In the first half of the 20th century, at least seven African Americans were lynched in the Sarasota area. The names of the victims—the ones we know about—were Henry Thomas, Sam Ellis, Wade Ellis, William English, James Franklin and Lewis Jackson, and a seventh victim had the last name Ruddy, first name unknown. The names are among those of thousands of victims of lynchings that took place between the end of the Civil War and 1950, many of whom are memorialized by the Equal Justice Initiative at its National Memorial for Peace and Justice in Montgomery, Alabama.
Later this month, local victims will also be memorialized here, with a historical marker that will be erected outside the Unitarian Universalist Church of Sarasota.
“The people who move here or live here probably don’t even realize that there have been lynchings that took place in the Sarasota and Manatee area,” says Caryl Sheffield, one of the leaders of The Sarasota & Manatee Community Remembrance Project, which is spearheading the effort to install the marker. Commonly referred to as Manasota Remembers, the project is the result of a partnership between the Boxser Diversity Initiative, Newtown Alive, the Sarasota African American Cultural Coalition, Manasota ASALH, the Community Foundation of Sarasota County and the Equal Justice Initiative.
Sheffield’s grandfather, Caesar Sheffield, was lynched in 1915 in Lake Park, Georgia, a killing she only learned about in detail as an adult, largely because of her own research. She says that exposing people to the history of lynchings is particularly important during a time when “real history is not being taught—when the history of African Americans in this country, especially in Florida, is getting whitewashed.”
“I think it’s important for the general public to know that slavery may have technically stopped in the 1860s, but these racial terror lynchings went on, and African Americans feared for their lives, just for living,” she says. “In my grandfather’s case, he was lynched because he was accused of stealing meat from a smokehouse. He could have been accused of whistling at a white woman—it didn’t even matter what he was accused of. It was just an excuse to take this man and put him in jail and then take him out of the jail and kill him.”
According to research compiled by the Equal Justice Initiative, none of the perpetrators of the lynchings in the Sarasota area were ever held accountable for their crimes. Local, state and federal authorities typically tolerated the violence or even outright supported it. The Equal Justice Initiative has documented nearly 6,500 lynchings in the U.S., but estimates that thousands of unknown killings likely took place, too. Sheffield says that she and others in this area have not been able to identify any relatives or descendants of the Sarasota victims.
“When a lynching happens, it traumatizes and terrorizes the community and, in particular, the family,” she says. “The first response of many families is, ‘We’re going to scatter. We’re going to get the hell out of here.’ It’s such a traumatizing event that people just leave. They go somewhere where they think they’re going to be safe.”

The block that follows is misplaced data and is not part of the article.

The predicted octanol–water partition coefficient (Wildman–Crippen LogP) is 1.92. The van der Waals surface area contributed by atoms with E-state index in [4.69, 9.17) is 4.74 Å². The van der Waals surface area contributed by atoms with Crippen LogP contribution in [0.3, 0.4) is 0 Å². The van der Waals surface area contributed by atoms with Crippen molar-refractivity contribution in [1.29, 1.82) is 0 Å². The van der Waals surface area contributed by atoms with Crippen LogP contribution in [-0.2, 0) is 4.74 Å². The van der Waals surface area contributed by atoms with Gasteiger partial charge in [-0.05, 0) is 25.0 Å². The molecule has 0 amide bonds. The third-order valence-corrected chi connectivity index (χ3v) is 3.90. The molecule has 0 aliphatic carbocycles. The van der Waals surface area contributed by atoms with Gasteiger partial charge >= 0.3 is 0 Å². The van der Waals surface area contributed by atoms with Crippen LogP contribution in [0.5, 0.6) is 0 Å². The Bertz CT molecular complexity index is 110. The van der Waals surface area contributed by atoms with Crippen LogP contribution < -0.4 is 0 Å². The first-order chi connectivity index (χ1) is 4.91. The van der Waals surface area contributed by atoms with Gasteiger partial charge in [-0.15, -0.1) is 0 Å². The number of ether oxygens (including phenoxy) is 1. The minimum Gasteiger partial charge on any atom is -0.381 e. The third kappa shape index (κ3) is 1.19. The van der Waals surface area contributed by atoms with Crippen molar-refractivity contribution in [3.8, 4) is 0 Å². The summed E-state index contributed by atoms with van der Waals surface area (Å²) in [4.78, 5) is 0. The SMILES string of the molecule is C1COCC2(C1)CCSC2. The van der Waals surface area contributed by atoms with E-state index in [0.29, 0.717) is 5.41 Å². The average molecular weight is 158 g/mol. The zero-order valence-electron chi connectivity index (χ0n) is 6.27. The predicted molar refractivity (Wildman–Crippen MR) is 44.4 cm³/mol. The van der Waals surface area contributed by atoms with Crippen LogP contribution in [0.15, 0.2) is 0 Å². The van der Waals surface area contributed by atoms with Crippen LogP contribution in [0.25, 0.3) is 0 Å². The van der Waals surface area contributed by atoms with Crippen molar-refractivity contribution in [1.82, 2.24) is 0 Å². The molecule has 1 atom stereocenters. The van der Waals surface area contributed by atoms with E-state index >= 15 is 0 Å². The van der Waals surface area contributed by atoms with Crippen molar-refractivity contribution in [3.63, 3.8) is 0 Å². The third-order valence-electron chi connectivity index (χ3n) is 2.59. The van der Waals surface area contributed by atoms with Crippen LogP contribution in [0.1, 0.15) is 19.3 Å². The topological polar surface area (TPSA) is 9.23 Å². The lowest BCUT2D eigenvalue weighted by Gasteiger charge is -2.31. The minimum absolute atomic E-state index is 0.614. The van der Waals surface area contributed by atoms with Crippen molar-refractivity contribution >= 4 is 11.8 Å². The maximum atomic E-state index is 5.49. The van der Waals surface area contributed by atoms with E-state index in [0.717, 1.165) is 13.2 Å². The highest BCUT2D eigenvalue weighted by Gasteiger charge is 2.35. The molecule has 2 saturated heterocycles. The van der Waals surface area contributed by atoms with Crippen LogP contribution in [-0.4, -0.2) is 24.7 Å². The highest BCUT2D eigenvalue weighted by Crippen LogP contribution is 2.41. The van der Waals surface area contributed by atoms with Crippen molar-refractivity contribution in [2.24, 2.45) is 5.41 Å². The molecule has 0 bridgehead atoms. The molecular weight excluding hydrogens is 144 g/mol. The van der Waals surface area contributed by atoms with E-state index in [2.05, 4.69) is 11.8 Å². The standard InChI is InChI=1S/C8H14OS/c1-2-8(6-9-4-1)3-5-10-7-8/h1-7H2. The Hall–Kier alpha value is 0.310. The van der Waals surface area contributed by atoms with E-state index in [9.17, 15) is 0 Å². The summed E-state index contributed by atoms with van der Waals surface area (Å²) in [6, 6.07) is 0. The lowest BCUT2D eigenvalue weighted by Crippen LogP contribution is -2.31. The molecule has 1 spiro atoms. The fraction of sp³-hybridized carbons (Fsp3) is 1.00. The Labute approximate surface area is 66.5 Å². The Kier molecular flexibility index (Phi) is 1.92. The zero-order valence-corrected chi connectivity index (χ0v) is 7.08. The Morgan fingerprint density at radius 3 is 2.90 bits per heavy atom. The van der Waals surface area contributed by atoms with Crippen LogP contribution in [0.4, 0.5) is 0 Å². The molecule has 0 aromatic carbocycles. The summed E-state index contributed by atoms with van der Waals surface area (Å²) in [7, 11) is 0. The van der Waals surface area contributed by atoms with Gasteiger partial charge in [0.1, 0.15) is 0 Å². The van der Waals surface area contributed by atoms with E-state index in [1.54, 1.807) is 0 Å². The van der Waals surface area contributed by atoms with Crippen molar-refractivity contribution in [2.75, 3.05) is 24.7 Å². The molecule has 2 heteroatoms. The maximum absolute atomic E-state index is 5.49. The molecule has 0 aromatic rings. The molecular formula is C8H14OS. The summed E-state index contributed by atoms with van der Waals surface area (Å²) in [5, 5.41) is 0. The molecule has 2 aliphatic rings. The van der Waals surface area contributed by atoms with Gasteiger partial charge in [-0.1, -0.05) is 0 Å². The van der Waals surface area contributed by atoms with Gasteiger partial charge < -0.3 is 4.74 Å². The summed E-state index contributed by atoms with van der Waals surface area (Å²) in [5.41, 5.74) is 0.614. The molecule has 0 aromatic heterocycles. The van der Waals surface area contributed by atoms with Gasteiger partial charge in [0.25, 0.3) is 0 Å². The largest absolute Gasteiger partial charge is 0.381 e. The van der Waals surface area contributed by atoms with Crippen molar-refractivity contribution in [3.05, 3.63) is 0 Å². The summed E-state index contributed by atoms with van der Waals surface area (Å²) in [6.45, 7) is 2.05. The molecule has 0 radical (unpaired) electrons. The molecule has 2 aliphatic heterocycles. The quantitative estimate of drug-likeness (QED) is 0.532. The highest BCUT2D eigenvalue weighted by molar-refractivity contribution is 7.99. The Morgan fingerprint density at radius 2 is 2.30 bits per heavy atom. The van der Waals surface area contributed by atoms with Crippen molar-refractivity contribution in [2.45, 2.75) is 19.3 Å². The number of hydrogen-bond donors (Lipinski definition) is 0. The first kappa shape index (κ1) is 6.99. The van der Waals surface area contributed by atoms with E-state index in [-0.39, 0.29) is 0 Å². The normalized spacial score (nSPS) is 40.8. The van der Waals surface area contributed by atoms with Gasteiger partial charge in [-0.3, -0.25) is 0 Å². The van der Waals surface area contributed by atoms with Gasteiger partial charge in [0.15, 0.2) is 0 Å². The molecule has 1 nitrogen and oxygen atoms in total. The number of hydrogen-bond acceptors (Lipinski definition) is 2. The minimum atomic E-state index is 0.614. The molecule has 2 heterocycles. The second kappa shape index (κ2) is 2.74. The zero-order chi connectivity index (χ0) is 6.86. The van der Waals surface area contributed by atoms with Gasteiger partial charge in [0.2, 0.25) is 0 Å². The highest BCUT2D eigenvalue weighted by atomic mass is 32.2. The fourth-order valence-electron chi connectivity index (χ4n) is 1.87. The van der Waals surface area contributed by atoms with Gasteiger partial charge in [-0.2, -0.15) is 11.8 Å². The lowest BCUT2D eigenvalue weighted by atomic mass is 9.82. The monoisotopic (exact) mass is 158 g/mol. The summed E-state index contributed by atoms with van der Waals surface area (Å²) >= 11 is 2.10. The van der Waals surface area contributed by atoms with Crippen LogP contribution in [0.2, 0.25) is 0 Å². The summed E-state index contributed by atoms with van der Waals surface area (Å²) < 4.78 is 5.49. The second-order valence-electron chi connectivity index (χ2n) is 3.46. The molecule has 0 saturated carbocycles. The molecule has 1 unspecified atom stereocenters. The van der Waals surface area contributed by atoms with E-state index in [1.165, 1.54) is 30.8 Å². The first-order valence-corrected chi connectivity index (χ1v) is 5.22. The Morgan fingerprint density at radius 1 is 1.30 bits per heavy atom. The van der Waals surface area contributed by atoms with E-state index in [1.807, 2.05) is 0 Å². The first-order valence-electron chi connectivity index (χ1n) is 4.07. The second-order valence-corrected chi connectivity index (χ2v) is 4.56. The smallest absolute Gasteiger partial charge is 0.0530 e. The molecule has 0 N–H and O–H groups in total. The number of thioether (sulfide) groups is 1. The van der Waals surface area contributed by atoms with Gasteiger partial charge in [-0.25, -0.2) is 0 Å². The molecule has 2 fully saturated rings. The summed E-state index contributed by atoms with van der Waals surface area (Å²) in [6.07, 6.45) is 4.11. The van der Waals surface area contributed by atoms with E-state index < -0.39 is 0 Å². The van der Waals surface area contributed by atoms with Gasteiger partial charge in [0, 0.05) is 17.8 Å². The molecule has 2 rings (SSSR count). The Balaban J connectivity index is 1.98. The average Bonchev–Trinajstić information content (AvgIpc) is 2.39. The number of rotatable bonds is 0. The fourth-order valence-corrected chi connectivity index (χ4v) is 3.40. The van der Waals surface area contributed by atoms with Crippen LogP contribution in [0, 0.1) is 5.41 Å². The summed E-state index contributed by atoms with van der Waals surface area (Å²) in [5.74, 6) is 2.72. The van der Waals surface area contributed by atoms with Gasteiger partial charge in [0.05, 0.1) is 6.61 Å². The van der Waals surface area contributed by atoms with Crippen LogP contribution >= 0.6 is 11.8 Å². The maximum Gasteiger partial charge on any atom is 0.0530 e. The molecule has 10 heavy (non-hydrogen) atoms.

The Unitarian Universalist Church stepped up to host the marker after original plans to place it in Sarasota’s historically Black Newtown neighborhood were scrapped. ”We got pushback from a lot of Newtown residents,” says Dan Boxser, a cofounder of the Boxser Diversity Initiative and a Manasota Remembers leader. “They were basically saying, ‘Why are you putting a monument in a Black area when you really need to educate the white people about what happened?’ And they were right.”
Both Sheffield and Boxser were inspired to bring the marker to Sarasota after separate trips to the National Memorial for Peace and Justice, where the names of lynching victims are engraved on more than 800 steel bars, one for each U.S. county where a lynching has been documented. Sheffield saw her grandfather’s name inscribed there.
“There were a lot emotions,” says Sheffield. “One of them was pride, in that the Equal Justice Initiative was bringing together all of this information, all the stories of the victims of racial terror lynching. They were not forgotten, and they will never be forgotten. It was also very emotional, very sad that this is the kind of thing that happened in this country. And so many people want to say, ‘Oh no, it’s not that bad. It didn’t happen. It’s not real.’ There was a sadness about it. But the acknowledgement that my grandfather and all these other people are not going to be forgotten was a great feeling.”
While Manasota Remembers has not been able to identify any relatives or descendants of the local victims, organizers hope that someone might come forward. “One of my hopes is that somebody will recognize a name on the marker, hopefully from the publicity that we get or word of mouth, and say, ‘That story has been in my family for years,’” says Sheffield. “That’s what my hope is—that somebody will recognize themselves or their family in this effort.”
An unveiling and dedication ceremony for the marker will take place at the Unitarian Universalist Church of Sarasota, 3975 Fruitville Road, Sarasota, at 11 a.m. on Saturday, Feb. 24. Registrations for the event have been closed, but you can register to view a livestream of the ceremony. Find more details here.